European Primary Care Cardiovascular Society

Increased risk of new-onset HF into adulthood with preterm birth

Association of Preterm Birth With Long-term Risk of Heart Failure Into Adulthood

Literature - Crump C, Groves A, Sundquist J, Sundquist K. - JAMA Pediatr. 2021 Apr 5. doi: 10.1001/jamapediatrics.2021.0131.

Introduction and methods

Preterm birth (<37 weeks) is associated with cardiometabolic disorders, cardiovascular malformations, and cardiac remodeling that may predispose people to develop HF [1-3]. Also, adults who were born preterm have increased risk of known risk factors for HF such as hypertension, diabetes, lipid disorders, ischemic heart disease, and sleep-disordered breathing [4-9]. However, the long-term risk for the development of HF in adulthood in individuals born prematurely is unknown. Furthermore, it remains unclear what the relative contributions are of familial factors (genetic and/or environmental) vs. direct outcomes of preterm birth with regard to HF risk.

This study assessed 1) whether gestational age at birth is associated with increased risk of HF from childhood into mid-adulthood in a large population, 2) whether sex-specific differences existed, and 3) explored the possible influence of genetic and/or environmental factors by co-sibling analyses.

This study used the Swedish Birth Register to include 4 193 069 singleton births between 1973 to 2014. The cohort was followed up for the earliest diagnosis of HF from birth through December 31, 2015. HF was identified using the Swedish Hospital, Outpatient, or Cause of Death Registries. The primary analysis addressed whether preterm birth was associated with an increased risk of HF in adulthood across the age range of 0-43 years and in three age intervals (<1 years, 1-17 years, and 18-43 years). Individuals were stratified to gestational age at birth groups: extremely preterm births (22-27 weeks, n=8,324), moderately preterm births (28-33 weeks, n=44,373), late preterm births (34-36 weeks, n=157,342), early term births (37-38 weeks, n=740,391), full term births (39-41 weeks, n=2,896,444), and post term births (≥42 weeks, n=346,195). Also, the first 3 groups were combined to estimate HF risks for preterm infants (<37 weeks, n=210,039). The co-sibling analyses (n=3 530 215; 84.2% of the cohort) assessed potential confounding by unmeasured shared familial factors. The median age of the entire cohort at the end of the follow-up was 22.5 years (mean age was 22.2 ± 12.2 (SD) years).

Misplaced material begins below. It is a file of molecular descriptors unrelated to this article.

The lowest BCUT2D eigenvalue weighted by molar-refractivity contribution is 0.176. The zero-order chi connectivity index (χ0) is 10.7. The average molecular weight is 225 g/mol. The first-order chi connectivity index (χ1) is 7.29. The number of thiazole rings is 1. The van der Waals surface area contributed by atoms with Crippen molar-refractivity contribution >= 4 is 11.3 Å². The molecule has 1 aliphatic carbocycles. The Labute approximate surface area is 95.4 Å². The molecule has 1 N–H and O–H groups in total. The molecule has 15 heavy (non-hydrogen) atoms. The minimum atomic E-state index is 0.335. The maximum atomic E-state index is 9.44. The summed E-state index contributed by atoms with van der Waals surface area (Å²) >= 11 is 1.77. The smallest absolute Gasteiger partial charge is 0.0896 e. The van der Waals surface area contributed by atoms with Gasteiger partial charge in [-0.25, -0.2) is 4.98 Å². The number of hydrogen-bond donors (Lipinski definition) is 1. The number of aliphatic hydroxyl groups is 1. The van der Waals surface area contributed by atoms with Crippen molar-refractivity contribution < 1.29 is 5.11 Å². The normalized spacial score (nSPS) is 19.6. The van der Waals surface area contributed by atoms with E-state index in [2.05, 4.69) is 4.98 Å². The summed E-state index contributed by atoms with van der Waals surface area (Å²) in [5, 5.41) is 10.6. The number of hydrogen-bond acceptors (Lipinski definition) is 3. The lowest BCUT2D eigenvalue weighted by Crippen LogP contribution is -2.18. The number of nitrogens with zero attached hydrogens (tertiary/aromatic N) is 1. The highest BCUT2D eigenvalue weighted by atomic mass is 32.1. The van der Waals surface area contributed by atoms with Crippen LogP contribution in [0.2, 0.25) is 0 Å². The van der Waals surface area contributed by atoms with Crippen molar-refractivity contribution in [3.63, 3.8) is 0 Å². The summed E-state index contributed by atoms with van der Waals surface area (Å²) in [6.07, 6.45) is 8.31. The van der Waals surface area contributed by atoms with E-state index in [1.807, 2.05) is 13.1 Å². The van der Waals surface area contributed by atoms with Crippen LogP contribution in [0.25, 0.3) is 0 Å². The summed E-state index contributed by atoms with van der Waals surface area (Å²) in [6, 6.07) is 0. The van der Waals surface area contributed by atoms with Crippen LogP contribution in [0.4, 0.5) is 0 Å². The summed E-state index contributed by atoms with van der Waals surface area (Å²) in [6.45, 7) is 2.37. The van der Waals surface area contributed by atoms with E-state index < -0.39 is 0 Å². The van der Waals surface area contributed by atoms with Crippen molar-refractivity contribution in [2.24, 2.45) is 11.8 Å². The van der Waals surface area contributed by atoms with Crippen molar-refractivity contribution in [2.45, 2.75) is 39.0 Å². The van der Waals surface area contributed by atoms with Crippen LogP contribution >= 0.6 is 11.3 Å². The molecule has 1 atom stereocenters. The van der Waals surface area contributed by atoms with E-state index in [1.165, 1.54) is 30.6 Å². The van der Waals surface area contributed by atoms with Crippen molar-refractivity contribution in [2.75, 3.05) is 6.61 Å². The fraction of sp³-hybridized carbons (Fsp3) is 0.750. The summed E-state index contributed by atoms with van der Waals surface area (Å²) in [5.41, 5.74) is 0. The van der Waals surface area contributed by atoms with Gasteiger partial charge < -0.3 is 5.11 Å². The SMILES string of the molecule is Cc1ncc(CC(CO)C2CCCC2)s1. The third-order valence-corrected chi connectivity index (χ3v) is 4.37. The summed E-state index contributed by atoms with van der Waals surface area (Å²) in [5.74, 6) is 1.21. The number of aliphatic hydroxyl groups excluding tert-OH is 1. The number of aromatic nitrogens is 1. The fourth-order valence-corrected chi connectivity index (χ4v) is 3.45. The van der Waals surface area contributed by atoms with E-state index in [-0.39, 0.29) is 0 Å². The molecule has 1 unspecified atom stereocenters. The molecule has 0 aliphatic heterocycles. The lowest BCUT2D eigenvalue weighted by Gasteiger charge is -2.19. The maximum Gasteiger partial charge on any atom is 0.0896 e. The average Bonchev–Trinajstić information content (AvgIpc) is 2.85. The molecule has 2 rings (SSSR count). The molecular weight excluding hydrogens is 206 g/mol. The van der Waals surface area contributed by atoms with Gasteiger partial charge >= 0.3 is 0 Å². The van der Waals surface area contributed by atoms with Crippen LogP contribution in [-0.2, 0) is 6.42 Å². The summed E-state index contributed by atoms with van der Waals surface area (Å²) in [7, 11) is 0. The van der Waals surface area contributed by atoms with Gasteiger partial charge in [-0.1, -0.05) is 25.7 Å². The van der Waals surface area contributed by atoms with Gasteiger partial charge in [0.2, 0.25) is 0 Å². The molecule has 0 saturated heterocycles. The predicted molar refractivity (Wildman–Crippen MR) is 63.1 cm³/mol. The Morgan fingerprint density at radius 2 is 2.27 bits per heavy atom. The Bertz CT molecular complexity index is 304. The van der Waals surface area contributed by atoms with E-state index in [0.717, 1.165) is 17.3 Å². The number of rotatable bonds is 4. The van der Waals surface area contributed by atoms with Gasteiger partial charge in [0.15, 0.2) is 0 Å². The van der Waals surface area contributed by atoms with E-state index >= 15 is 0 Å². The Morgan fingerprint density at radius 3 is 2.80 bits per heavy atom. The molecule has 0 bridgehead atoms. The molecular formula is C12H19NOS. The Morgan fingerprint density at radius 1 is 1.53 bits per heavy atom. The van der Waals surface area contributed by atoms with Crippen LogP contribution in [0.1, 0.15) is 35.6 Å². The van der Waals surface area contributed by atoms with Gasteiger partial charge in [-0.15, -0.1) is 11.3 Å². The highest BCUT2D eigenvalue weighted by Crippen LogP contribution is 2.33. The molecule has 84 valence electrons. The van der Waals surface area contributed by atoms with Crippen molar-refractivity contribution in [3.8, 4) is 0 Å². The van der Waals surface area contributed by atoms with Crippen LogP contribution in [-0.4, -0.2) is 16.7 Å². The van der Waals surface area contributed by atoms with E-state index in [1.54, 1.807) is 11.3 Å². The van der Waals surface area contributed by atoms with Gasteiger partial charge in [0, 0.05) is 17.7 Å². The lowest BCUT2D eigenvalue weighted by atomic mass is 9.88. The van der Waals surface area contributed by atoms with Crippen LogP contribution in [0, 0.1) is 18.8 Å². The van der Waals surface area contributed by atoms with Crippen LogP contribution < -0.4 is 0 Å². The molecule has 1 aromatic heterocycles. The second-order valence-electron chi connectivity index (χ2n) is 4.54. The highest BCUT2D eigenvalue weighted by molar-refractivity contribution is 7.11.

Main results

Conclusion

This study demonstrated that preterm birth was associated with increased risk for HF into adulthood. The lower the gestational age of an infant at birth, the higher the risk for the development of HF. Co-sibling analyses suggested that the observed association between preterm birth and development of HF in 18-43 year old individuals might be largely due to shared familial determinants of preterm birth and development of HF in adulthood.

References

Show references

Find this article online at JAMA Pediatr.

Share this page with your colleagues and friends: